Nissan: 30 years on
Reflecting on the impact of three decades of Nissan in the lives of the people of the North East. A collaboration between photographer James Sebright and writer and audio artist Rachel Cochrane.
The North East of England has a longstanding relationship with Japan, dating back to the export of North East technology in the late 19th century, through to the building of Japanese warships on Tyneside in 1905.
In 1984, against a backdrop of the miners' strike and a Conservative government lead by Margaret Thatcher, Nissan Motors signed an agreement to build a car factory on a greenfield site on the outskirts of Sunderland. Two years later, the first car rolled off the production line. Since then Nissan has become the biggest employer in the region, with production passing 8 million vehicles.
Although much has been documented of the long mining and industrial heritage of the North East and its legacy, little has been gathered about today’s way of life for those working for modern day manufacturing organisations like Nissan. Working collaboratively, photographer James Sebright and writer/audio artist Rachel Cochrane have sought to redress this balance. Taking a broad remit, they have explored how Nissan has impacted the lives of people in the region, to create a present-day snapshot of the effect of 30 years of Nissan in the North East.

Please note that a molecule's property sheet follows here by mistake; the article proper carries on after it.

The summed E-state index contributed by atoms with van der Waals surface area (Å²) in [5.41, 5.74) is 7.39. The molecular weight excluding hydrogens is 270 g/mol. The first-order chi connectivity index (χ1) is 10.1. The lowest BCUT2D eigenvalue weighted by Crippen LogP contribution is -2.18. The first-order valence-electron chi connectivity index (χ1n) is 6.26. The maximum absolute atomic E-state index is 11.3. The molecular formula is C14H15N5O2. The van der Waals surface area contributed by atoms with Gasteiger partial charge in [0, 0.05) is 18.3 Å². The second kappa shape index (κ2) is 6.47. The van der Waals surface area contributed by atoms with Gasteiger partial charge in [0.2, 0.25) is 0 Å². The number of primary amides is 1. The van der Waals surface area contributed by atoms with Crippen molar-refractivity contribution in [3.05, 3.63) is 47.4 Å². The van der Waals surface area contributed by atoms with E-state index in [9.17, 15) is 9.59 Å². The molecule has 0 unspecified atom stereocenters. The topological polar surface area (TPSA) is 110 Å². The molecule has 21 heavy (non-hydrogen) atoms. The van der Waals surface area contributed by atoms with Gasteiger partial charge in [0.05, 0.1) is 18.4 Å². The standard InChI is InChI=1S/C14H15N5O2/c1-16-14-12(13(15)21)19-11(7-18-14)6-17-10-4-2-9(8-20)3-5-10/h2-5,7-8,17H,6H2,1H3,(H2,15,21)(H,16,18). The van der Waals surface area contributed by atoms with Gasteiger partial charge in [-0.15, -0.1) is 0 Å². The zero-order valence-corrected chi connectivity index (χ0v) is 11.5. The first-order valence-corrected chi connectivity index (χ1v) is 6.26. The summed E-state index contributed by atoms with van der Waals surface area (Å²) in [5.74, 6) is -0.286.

You can join writer Rachel Cochrane for a relaxed and informal writing workshop looking at Japanese influences, past and present, in North East culture and community. Participants can take inspiration from the Nissan: 30 Years On exhibition as well as handling artefacts from the Museum’s collection.
To book a place on the next workshop look under Workshops on the menu to the left of the page.
Find out more about what participants have been up to at previous workshops by visiting Rachel's blog:
This project is sponsored by Durham University and Arts Council England and is supported by the Oriental Museum, North East Chamber of Commerce and Nissan Motors UK.